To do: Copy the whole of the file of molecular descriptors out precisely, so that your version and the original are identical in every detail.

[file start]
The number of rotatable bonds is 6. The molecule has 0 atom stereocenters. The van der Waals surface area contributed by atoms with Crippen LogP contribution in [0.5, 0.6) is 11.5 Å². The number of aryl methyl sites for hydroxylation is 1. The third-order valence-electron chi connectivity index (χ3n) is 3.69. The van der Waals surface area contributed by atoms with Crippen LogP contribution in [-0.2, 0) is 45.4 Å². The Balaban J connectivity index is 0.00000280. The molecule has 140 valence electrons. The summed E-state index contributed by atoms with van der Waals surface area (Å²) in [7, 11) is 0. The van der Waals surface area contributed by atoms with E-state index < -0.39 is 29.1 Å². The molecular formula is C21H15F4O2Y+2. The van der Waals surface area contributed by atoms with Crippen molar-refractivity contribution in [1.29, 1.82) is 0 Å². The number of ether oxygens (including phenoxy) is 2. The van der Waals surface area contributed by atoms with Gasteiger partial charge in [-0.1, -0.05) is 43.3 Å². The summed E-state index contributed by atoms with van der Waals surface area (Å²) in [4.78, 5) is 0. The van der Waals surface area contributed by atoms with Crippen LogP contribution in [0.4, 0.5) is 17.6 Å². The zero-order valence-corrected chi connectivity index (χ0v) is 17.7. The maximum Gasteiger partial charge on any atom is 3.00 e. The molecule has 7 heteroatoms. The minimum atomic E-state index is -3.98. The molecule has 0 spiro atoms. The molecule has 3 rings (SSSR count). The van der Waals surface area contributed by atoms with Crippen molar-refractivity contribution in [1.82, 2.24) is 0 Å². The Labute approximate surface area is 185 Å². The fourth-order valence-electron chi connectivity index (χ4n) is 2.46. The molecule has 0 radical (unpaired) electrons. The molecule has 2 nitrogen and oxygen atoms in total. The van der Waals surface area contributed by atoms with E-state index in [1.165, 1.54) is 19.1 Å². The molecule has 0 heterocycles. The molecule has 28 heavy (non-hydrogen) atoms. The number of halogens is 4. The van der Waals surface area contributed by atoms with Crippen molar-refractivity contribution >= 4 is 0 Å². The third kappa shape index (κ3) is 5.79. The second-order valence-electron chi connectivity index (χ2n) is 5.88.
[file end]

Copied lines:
The number of rotatable bonds is 6. The molecule has 0 atom stereocenters. The van der Waals surface area contributed by atoms with Crippen LogP contribution in [0.5, 0.6) is 11.5 Å². The number of aryl methyl sites for hydroxylation is 1. The third-order valence-electron chi connectivity index (χ3n) is 3.69. The van der Waals surface area contributed by atoms with Crippen LogP contribution in [-0.2, 0) is 45.4 Å². The Balaban J connectivity index is 0.00000280. The molecule has 140 valence electrons. The summed E-state index contributed by atoms with van der Waals surface area (Å²) in [7, 11) is 0. The van der Waals surface area contributed by atoms with E-state index < -0.39 is 29.1 Å². The molecular formula is C21H15F4O2Y+2. The van der Waals surface area contributed by atoms with Crippen molar-refractivity contribution in [1.29, 1.82) is 0 Å². The number of ether oxygens (including phenoxy) is 2. The van der Waals surface area contributed by atoms with Gasteiger partial charge in [-0.1, -0.05) is 43.3 Å². The summed E-state index contributed by atoms with van der Waals surface area (Å²) in [4.78, 5) is 0. The van der Waals surface area contributed by atoms with Crippen LogP contribution in [0.4, 0.5) is 17.6 Å². The zero-order valence-corrected chi connectivity index (χ0v) is 17.7. The maximum Gasteiger partial charge on any atom is 3.00 e. The molecule has 7 heteroatoms. The minimum atomic E-state index is -3.98. The molecule has 0 spiro atoms. The molecule has 3 rings (SSSR count). The van der Waals surface area contributed by atoms with Crippen molar-refractivity contribution in [1.82, 2.24) is 0 Å². The Labute approximate surface area is 185 Å². The fourth-order valence-electron chi connectivity index (χ4n) is 2.46. The molecule has 0 radical (unpaired) electrons. The molecule has 2 nitrogen and oxygen atoms in total. The van der Waals surface area contributed by atoms with E-state index in [1.165, 1.54) is 19.1 Å². The molecule has 0 heterocycles. The molecule has 28 heavy (non-hydrogen) atoms. The number of halogens is 4. The van der Waals surface area contributed by atoms with Crippen molar-refractivity contribution >= 4 is 0 Å². The third kappa shape index (κ3) is 5.79. The second-order valence-electron chi connectivity index (χ2n) is 5.88.